Mac and Siri becoming popular as baby names

It seems that more and more parents are turning to Apple to find inspiration for naming their newborns.

So one day, Sam could be calling Siri his baby? Or, rather, his baby Siri? Apple Screenshot by Chris Matyszczyk/CNET

Technology is trying to take over the world with as much grace as it can.

Sometimes, though, its influence can seem overt, especially when it steps onto the hairy, scabby toes of traditional thinking.

Earlier this week, there were unconfirmed rumors that a baby had been named Hashtag.

But, even if true, this is likely a one-off.

What is more important are societal trends. So my epiglottis was temporarily blocked with excitement on hearing that more and more parents are naming their children after Apple products.

I gurgle with delight at the information offered by that "iBabies" constitute one of the "hottest baby name trends of 2012."

It seems that the name Apple has become 15 percent more popular as a baby name since the previous year. But this, at least, we can put down to the prescience of Gwyneth Paltrow, whose little child of one sex or other bears that name.

However, 12 percent more boys were named Mac, which has got to be a homage to Cupertino, rather than, say, a reference to hip cosmetics or singer Mac Davis.

It will surely stun you into an enhanced relationship with your iPhone 4S or 5 to also learn that 5 percent more girls were named Siri this year than last.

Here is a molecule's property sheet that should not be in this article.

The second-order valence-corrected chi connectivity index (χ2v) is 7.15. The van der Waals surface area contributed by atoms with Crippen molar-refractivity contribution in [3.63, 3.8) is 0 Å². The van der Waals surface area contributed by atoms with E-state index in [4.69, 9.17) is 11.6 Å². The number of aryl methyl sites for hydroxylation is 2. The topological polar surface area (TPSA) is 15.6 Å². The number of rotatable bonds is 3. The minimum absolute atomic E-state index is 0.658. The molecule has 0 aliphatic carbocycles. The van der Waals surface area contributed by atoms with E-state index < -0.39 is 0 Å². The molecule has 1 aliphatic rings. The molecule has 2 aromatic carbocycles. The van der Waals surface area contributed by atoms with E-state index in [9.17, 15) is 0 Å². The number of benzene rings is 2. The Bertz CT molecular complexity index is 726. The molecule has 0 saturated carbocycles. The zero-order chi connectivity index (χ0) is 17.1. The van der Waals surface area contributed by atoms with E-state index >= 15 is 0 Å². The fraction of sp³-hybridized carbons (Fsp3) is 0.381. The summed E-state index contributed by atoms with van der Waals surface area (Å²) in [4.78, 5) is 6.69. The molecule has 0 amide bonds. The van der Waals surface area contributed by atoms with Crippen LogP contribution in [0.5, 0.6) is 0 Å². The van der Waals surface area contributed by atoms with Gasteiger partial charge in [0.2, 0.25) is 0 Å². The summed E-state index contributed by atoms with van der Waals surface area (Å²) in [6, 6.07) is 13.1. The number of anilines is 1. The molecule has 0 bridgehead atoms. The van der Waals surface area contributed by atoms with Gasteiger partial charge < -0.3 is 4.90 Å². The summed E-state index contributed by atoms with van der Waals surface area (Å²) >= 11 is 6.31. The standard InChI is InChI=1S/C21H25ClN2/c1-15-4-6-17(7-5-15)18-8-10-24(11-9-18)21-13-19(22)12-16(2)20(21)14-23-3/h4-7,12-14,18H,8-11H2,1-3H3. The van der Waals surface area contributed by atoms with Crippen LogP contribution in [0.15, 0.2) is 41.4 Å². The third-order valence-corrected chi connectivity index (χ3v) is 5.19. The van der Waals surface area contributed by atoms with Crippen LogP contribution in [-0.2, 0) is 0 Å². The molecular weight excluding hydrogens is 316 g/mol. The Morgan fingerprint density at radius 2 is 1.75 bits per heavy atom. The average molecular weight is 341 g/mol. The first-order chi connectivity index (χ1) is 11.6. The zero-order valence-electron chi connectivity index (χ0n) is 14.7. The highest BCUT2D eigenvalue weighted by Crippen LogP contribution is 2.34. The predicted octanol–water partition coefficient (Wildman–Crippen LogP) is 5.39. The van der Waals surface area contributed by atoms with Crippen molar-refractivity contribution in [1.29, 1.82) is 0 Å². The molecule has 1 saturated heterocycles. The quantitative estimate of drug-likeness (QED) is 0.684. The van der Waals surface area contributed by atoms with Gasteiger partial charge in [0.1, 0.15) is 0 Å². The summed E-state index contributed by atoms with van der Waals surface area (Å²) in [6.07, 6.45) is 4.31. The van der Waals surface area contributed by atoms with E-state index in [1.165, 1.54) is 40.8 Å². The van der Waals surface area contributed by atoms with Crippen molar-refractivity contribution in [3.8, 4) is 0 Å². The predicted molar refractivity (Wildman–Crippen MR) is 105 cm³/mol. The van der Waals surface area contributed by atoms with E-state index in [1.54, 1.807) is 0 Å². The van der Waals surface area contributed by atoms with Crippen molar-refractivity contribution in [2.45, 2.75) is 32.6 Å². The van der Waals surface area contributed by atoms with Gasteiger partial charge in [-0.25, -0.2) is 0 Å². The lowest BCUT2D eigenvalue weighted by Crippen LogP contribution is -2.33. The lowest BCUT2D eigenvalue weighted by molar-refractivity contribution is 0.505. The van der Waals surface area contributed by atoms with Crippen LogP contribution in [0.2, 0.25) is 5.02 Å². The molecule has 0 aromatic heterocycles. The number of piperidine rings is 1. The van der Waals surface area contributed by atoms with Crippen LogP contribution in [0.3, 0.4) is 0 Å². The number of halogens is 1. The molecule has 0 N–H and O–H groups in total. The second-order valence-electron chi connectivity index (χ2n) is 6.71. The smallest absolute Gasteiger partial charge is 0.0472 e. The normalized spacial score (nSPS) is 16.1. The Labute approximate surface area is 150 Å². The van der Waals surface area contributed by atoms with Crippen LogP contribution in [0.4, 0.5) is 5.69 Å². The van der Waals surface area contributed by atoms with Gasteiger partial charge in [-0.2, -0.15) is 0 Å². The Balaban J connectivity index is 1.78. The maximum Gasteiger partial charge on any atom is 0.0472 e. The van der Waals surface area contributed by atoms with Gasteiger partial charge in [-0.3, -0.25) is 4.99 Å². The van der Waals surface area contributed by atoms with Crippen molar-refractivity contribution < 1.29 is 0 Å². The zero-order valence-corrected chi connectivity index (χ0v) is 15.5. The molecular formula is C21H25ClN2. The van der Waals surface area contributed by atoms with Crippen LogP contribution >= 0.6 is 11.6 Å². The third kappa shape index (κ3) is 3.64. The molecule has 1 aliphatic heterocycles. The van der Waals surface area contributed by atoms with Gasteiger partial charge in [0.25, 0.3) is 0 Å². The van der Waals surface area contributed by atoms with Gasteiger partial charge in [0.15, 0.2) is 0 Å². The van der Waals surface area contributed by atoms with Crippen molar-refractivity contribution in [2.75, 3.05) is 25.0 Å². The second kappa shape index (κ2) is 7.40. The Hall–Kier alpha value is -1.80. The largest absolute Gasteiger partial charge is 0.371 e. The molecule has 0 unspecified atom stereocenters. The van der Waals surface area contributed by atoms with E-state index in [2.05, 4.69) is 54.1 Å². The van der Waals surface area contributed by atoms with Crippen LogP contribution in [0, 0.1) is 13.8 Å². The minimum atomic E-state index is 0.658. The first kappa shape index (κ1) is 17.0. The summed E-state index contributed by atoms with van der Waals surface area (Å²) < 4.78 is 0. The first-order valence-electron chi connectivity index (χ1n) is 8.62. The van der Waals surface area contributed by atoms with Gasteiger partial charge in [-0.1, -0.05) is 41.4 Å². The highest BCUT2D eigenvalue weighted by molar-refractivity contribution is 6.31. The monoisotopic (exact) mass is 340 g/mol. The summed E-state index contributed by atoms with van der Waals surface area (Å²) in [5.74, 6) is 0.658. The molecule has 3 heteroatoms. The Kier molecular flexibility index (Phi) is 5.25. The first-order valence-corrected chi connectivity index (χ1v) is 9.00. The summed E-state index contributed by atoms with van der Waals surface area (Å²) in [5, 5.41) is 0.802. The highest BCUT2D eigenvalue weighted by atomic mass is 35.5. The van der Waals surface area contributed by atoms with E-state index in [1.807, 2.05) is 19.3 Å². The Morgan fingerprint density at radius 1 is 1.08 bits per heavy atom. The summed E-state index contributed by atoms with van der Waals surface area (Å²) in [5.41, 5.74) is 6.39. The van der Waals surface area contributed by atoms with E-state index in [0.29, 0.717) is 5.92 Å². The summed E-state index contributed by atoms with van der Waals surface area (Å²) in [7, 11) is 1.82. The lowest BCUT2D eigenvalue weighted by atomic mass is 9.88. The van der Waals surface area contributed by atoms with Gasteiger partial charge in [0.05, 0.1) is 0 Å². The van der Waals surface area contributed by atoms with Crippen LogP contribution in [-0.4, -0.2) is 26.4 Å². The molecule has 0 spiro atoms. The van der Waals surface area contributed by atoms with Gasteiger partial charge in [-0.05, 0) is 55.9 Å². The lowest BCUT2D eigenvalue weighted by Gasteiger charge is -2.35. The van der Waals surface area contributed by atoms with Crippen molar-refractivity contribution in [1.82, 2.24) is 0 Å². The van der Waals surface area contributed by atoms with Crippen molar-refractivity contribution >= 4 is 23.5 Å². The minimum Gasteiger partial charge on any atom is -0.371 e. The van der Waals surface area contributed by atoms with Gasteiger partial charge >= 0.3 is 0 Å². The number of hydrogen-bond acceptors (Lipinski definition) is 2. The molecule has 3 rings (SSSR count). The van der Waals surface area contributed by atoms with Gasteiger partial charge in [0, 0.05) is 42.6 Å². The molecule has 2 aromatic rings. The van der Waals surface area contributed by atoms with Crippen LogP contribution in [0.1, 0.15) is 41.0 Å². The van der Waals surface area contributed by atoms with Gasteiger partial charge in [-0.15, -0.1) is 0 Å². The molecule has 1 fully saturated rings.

Clearly, her excellent knowledge of everything -- well, everything she can hear and decipher -- moved parents to make their respect permanent.

There is no suggestion, though, that this Apple-worship is indiscriminate.

It isn't as if there are suddenly more bediapered Pods, Pads, Jobs, or Airs running around.

To be sure, the Apple-inspired names still have a way to go before they catch up on the even more powerful trends.

For example, 46 percent more babies were named Reagan in 2012. There was even a significant proliferation of Carters, Lincolns and, yes, Nixons.

Moreover, "50 Shades of Grey" offered vast inspiration, with the name Grey leaping 20 percent in popularity. Sadly, the name Christian -- the book's handsome rake -- dropped in popularity. Babycenter attributes this to moms feeling physically attracted to the character but not seeing him as a role model for their sons.

It might well be that when we look at the list of 2013 we will see Galaxy, Lumia, and Wii as baby name trends.

I fear, though, that there may not be too many new BlackBerrys running around, demanding their parents' constant attention.

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